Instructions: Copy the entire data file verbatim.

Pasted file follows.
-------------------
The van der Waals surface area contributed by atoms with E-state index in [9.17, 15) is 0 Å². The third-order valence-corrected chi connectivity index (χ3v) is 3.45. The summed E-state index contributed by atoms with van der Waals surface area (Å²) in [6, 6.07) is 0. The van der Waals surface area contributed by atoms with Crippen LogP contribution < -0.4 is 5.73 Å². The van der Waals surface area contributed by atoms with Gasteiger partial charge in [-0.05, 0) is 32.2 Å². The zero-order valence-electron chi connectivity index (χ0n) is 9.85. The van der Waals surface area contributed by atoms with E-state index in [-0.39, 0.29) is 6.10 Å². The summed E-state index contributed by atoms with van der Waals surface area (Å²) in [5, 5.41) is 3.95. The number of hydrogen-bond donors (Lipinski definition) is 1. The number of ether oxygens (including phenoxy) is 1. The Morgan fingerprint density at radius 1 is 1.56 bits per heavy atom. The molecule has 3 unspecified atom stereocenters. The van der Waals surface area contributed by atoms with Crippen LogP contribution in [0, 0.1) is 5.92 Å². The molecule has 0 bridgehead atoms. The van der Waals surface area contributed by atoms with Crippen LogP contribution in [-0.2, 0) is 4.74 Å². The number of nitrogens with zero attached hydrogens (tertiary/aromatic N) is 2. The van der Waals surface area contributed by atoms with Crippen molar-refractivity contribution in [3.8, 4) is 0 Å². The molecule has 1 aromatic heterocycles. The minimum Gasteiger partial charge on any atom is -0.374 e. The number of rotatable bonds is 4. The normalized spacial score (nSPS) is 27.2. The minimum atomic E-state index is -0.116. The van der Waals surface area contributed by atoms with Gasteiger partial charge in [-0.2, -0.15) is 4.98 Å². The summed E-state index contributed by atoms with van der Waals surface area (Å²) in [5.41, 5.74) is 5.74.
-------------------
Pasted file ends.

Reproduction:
The van der Waals surface area contributed by atoms with E-state index in [9.17, 15) is 0 Å². The third-order valence-corrected chi connectivity index (χ3v) is 3.45. The summed E-state index contributed by atoms with van der Waals surface area (Å²) in [6, 6.07) is 0. The van der Waals surface area contributed by atoms with Crippen LogP contribution < -0.4 is 5.73 Å². The van der Waals surface area contributed by atoms with Gasteiger partial charge in [-0.05, 0) is 32.2 Å². The zero-order valence-electron chi connectivity index (χ0n) is 9.85. The van der Waals surface area contributed by atoms with E-state index in [-0.39, 0.29) is 6.10 Å². The summed E-state index contributed by atoms with van der Waals surface area (Å²) in [5, 5.41) is 3.95. The number of hydrogen-bond donors (Lipinski definition) is 1. The number of ether oxygens (including phenoxy) is 1. The Morgan fingerprint density at radius 1 is 1.56 bits per heavy atom. The molecule has 3 unspecified atom stereocenters. The van der Waals surface area contributed by atoms with Crippen LogP contribution in [0, 0.1) is 5.92 Å². The molecule has 0 bridgehead atoms. The van der Waals surface area contributed by atoms with Crippen LogP contribution in [-0.2, 0) is 4.74 Å². The number of nitrogens with zero attached hydrogens (tertiary/aromatic N) is 2. The van der Waals surface area contributed by atoms with Crippen molar-refractivity contribution in [3.8, 4) is 0 Å². The molecule has 1 aromatic heterocycles. The minimum Gasteiger partial charge on any atom is -0.374 e. The number of rotatable bonds is 4. The normalized spacial score (nSPS) is 27.2. The minimum atomic E-state index is -0.116. The van der Waals surface area contributed by atoms with Gasteiger partial charge in [-0.2, -0.15) is 4.98 Å². The summed E-state index contributed by atoms with van der Waals surface area (Å²) in [5.41, 5.74) is 5.74.